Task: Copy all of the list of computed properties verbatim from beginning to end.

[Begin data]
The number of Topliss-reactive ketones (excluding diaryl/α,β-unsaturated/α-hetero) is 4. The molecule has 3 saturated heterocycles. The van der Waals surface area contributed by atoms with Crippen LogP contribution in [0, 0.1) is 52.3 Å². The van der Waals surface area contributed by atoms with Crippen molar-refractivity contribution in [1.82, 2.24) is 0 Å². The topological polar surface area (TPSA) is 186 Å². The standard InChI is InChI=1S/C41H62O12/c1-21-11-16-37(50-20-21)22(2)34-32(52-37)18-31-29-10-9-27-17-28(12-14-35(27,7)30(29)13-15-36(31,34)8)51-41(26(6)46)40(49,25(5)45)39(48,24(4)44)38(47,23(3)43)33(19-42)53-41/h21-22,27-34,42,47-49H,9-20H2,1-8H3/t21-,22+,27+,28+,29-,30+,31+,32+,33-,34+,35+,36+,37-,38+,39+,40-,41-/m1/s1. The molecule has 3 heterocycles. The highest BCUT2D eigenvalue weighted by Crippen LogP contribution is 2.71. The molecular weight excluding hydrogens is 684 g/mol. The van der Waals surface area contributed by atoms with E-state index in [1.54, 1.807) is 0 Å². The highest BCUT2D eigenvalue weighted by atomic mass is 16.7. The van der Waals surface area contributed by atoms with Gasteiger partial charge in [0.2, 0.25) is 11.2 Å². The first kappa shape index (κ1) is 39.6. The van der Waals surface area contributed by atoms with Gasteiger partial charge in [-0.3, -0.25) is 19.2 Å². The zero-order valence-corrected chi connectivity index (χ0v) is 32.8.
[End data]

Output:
The number of Topliss-reactive ketones (excluding diaryl/α,β-unsaturated/α-hetero) is 4. The molecule has 3 saturated heterocycles. The van der Waals surface area contributed by atoms with Crippen LogP contribution in [0, 0.1) is 52.3 Å². The van der Waals surface area contributed by atoms with Crippen molar-refractivity contribution in [1.82, 2.24) is 0 Å². The topological polar surface area (TPSA) is 186 Å². The standard InChI is InChI=1S/C41H62O12/c1-21-11-16-37(50-20-21)22(2)34-32(52-37)18-31-29-10-9-27-17-28(12-14-35(27,7)30(29)13-15-36(31,34)8)51-41(26(6)46)40(49,25(5)45)39(48,24(4)44)38(47,23(3)43)33(19-42)53-41/h21-22,27-34,42,47-49H,9-20H2,1-8H3/t21-,22+,27+,28+,29-,30+,31+,32+,33-,34+,35+,36+,37-,38+,39+,40-,41-/m1/s1. The molecule has 3 heterocycles. The highest BCUT2D eigenvalue weighted by Crippen LogP contribution is 2.71. The molecular weight excluding hydrogens is 684 g/mol. The van der Waals surface area contributed by atoms with E-state index in [1.54, 1.807) is 0 Å². The highest BCUT2D eigenvalue weighted by atomic mass is 16.7. The van der Waals surface area contributed by atoms with Gasteiger partial charge in [0.2, 0.25) is 11.2 Å². The first kappa shape index (κ1) is 39.6. The van der Waals surface area contributed by atoms with Gasteiger partial charge in [-0.3, -0.25) is 19.2 Å². The zero-order valence-corrected chi connectivity index (χ0v) is 32.8.